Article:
Locking eyes with Gary and continuing our discussion through the perforated metal screen brought home that realization on how any impact I was having wasn’t about my professional experience, but instead my ability to show understanding, compassion and commitment to someone otherwise cut off from society.
I’m thinking that after our exercise concluded, Gary replayed the interaction in his mind as many times as I have. For different reasons, perhaps we both came away feeling we grew as a result.
So my own success measure for Defy volunteer participation is now flipped from where I was at the outset.
These powerful in-person interactions have done much to alter my personal outlook in a transformational way – something that I simply don’t get in the traditional role of mentoring startups headed by people that have already been dealt a pretty good hand.
But that benefit of a transformational outlook comes only as a result of participating with Defy in person.
It’s alluring enough to keep me coming back for more, and is probably the underlying force behind Defy’s high rate of returning volunteers – which is the only kind recidivism you really want to see!
A delegation of a dozen business and professional community leaders from Binghamton took a day out of their already busy schedules to travel to Syracuse. They toured assets in the Syracuse startup community, and interacted with local leaders to learn from their experiences in building startup community.
The delegation included people from Binghamton Chamber of Commerce, City government, Binghamton University and local business leaders. These people are committed leaders with a stake in growing Binghamton’s startup community. They understood the value of getting an inside look at steps a neighboring city went through to build momentum around creating companies and jobs in newer industries. These efforts are now attracting top talent to a revitalized downtown area, and certainly worth paying attention to.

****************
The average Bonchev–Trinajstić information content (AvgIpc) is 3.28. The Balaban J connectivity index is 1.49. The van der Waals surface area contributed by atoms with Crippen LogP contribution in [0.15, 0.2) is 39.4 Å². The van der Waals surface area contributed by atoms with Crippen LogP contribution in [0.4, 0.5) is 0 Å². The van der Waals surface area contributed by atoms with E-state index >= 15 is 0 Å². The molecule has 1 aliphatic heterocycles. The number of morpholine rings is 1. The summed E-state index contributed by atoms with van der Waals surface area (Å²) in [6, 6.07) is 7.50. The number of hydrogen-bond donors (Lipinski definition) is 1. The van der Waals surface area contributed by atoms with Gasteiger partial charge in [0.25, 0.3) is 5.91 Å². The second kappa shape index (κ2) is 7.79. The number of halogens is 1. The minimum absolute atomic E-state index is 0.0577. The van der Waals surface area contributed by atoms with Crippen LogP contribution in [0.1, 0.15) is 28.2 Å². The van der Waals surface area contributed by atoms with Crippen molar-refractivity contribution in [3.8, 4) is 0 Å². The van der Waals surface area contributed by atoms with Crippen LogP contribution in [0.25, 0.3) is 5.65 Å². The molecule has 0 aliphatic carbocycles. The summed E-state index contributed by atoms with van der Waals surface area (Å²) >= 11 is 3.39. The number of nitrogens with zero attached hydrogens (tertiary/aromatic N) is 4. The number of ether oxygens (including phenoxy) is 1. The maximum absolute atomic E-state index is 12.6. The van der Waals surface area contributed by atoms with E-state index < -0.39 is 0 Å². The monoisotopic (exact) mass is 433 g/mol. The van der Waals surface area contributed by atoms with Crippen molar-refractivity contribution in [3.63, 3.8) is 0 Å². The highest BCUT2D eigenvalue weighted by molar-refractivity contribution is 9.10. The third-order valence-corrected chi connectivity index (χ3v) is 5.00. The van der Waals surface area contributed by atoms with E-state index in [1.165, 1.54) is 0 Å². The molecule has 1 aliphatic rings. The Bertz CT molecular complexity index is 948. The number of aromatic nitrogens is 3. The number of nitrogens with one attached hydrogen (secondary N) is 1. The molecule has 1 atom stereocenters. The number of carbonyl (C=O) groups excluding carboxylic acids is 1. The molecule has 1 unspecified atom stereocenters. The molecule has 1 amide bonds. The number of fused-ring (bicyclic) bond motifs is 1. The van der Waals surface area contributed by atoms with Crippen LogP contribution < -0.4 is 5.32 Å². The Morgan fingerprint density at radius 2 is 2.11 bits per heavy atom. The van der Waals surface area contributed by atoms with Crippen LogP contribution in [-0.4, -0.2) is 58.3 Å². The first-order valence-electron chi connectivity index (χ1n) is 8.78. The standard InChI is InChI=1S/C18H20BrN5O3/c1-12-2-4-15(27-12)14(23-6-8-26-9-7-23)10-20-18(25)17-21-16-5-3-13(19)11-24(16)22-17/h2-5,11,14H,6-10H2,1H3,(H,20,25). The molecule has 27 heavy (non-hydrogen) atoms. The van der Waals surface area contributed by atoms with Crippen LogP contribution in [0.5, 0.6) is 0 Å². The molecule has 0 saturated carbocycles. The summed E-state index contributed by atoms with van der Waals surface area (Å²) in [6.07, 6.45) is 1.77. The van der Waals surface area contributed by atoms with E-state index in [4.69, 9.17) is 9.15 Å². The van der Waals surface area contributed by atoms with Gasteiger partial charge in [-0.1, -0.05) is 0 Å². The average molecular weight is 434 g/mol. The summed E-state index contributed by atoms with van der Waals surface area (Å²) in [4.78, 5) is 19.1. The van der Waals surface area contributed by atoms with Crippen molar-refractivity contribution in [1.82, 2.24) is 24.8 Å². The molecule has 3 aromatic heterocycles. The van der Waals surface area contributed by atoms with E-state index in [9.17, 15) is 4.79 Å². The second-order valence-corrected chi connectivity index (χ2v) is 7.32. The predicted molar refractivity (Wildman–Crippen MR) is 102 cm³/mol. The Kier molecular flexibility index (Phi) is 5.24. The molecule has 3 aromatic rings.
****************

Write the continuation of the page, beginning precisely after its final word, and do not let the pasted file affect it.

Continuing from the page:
Journeys begin with vision
CenterState CEO’s Rob Simpson welcomed the delegation and provided an overview of some initiatives that started a decade ago. This ingenuity included critical public private partnerships, which set the stage for today’s job creating thrust.
A tour of the Syracuse Technology Garden, undisputed hub of Syracuse’s tech community, featured a recap of programs and entrepreneur supporting activities. Rick Clonan presented, and had John Liddy, Founder and Director of the Syracuse Student Sandbox sharing insights on how the college student accelerator engaged local mentors that were critical to graduating students deciding to put their roots down in Syracuse instead of going elsewhere to start their first company.
A tour of Syracuse CoWorks, a nationally prominent co-working/living space, provided an inspiring look at how downtown space can be configured to foster relationships that attracts both millennial entrepreneurs and residents. The “community” also serves as a base for StartFast Code – a coding academy that puts individuals on a career path as professional web developers or helping advance their existing businesses.